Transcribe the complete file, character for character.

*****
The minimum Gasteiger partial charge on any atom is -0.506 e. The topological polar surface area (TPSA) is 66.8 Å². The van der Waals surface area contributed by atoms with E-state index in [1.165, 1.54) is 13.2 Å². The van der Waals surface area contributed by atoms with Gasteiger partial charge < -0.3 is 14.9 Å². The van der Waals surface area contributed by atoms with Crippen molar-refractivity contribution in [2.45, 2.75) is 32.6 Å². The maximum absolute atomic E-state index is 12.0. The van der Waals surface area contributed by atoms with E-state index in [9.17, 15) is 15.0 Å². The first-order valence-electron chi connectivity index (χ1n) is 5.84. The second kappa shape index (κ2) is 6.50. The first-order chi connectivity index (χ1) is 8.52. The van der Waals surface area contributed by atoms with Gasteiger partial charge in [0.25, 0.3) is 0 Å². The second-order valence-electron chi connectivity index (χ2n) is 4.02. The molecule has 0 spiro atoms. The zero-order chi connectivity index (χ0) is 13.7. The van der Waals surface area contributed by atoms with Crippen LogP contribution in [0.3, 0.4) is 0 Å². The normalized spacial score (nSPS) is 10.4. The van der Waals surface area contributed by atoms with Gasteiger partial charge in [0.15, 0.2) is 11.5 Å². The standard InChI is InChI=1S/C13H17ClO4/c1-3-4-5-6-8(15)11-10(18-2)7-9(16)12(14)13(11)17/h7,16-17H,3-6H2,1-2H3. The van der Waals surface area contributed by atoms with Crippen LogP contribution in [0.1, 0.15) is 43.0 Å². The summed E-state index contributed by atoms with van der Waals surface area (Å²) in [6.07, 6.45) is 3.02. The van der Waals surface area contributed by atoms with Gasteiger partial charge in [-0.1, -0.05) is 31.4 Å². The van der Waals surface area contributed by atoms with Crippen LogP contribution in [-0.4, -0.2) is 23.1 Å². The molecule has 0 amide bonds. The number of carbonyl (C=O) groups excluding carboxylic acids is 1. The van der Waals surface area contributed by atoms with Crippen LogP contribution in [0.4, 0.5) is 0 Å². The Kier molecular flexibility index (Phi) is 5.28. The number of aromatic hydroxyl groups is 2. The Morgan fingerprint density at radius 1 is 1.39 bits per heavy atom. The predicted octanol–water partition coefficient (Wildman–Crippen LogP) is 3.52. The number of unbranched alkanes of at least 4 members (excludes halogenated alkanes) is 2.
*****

The minimum Gasteiger partial charge on any atom is -0.506 e. The topological polar surface area (TPSA) is 66.8 Å². The van der Waals surface area contributed by atoms with E-state index in [1.165, 1.54) is 13.2 Å². The van der Waals surface area contributed by atoms with Gasteiger partial charge < -0.3 is 14.9 Å². The van der Waals surface area contributed by atoms with Crippen molar-refractivity contribution in [2.45, 2.75) is 32.6 Å². The maximum absolute atomic E-state index is 12.0. The van der Waals surface area contributed by atoms with E-state index in [9.17, 15) is 15.0 Å². The first-order valence-electron chi connectivity index (χ1n) is 5.84. The second kappa shape index (κ2) is 6.50. The first-order chi connectivity index (χ1) is 8.52. The van der Waals surface area contributed by atoms with Gasteiger partial charge in [0.25, 0.3) is 0 Å². The second-order valence-electron chi connectivity index (χ2n) is 4.02. The molecule has 0 spiro atoms. The zero-order chi connectivity index (χ0) is 13.7. The van der Waals surface area contributed by atoms with Crippen LogP contribution in [0.3, 0.4) is 0 Å². The normalized spacial score (nSPS) is 10.4. The van der Waals surface area contributed by atoms with Gasteiger partial charge in [0.15, 0.2) is 11.5 Å². The standard InChI is InChI=1S/C13H17ClO4/c1-3-4-5-6-8(15)11-10(18-2)7-9(16)12(14)13(11)17/h7,16-17H,3-6H2,1-2H3. The van der Waals surface area contributed by atoms with Crippen LogP contribution in [0.1, 0.15) is 43.0 Å². The summed E-state index contributed by atoms with van der Waals surface area (Å²) in [6.07, 6.45) is 3.02. The van der Waals surface area contributed by atoms with Gasteiger partial charge in [-0.1, -0.05) is 31.4 Å². The van der Waals surface area contributed by atoms with Crippen LogP contribution in [-0.4, -0.2) is 23.1 Å². The molecule has 0 amide bonds. The number of carbonyl (C=O) groups excluding carboxylic acids is 1. The van der Waals surface area contributed by atoms with Crippen LogP contribution in [0.4, 0.5) is 0 Å². The Kier molecular flexibility index (Phi) is 5.28. The number of aromatic hydroxyl groups is 2. The Morgan fingerprint density at radius 1 is 1.39 bits per heavy atom. The predicted octanol–water partition coefficient (Wildman–Crippen LogP) is 3.52. The number of unbranched alkanes of at least 4 members (excludes halogenated alkanes) is 2.